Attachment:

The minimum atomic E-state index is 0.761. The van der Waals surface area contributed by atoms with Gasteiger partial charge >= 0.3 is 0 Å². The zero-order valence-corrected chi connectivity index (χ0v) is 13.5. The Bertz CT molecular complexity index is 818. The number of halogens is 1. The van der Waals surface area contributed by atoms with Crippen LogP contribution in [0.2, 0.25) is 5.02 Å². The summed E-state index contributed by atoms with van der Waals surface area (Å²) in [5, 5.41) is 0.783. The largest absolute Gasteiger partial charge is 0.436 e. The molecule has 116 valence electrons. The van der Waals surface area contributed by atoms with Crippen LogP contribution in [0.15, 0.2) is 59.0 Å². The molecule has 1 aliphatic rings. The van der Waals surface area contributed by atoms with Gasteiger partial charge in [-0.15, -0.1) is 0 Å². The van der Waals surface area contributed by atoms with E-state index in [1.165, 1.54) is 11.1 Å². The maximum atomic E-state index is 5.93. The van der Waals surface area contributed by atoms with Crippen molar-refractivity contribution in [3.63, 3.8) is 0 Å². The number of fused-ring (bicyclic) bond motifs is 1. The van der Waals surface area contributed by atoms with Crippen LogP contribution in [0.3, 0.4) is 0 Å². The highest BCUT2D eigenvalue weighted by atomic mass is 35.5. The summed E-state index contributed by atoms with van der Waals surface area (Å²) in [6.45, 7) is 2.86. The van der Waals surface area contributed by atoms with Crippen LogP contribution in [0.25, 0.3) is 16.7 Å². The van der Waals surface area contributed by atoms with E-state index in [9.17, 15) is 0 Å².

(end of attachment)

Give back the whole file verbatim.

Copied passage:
The minimum atomic E-state index is 0.761. The van der Waals surface area contributed by atoms with Gasteiger partial charge >= 0.3 is 0 Å². The zero-order valence-corrected chi connectivity index (χ0v) is 13.5. The Bertz CT molecular complexity index is 818. The number of halogens is 1. The van der Waals surface area contributed by atoms with Crippen LogP contribution in [0.2, 0.25) is 5.02 Å². The summed E-state index contributed by atoms with van der Waals surface area (Å²) in [5, 5.41) is 0.783. The largest absolute Gasteiger partial charge is 0.436 e. The molecule has 116 valence electrons. The van der Waals surface area contributed by atoms with Crippen LogP contribution in [0.15, 0.2) is 59.0 Å². The molecule has 1 aliphatic rings. The van der Waals surface area contributed by atoms with Gasteiger partial charge in [-0.15, -0.1) is 0 Å². The van der Waals surface area contributed by atoms with E-state index in [1.165, 1.54) is 11.1 Å². The maximum atomic E-state index is 5.93. The van der Waals surface area contributed by atoms with Crippen molar-refractivity contribution in [3.63, 3.8) is 0 Å². The number of fused-ring (bicyclic) bond motifs is 1. The van der Waals surface area contributed by atoms with Crippen LogP contribution in [0.3, 0.4) is 0 Å². The highest BCUT2D eigenvalue weighted by atomic mass is 35.5. The summed E-state index contributed by atoms with van der Waals surface area (Å²) in [6.45, 7) is 2.86. The van der Waals surface area contributed by atoms with Crippen LogP contribution in [0.25, 0.3) is 16.7 Å². The van der Waals surface area contributed by atoms with E-state index in [9.17, 15) is 0 Å².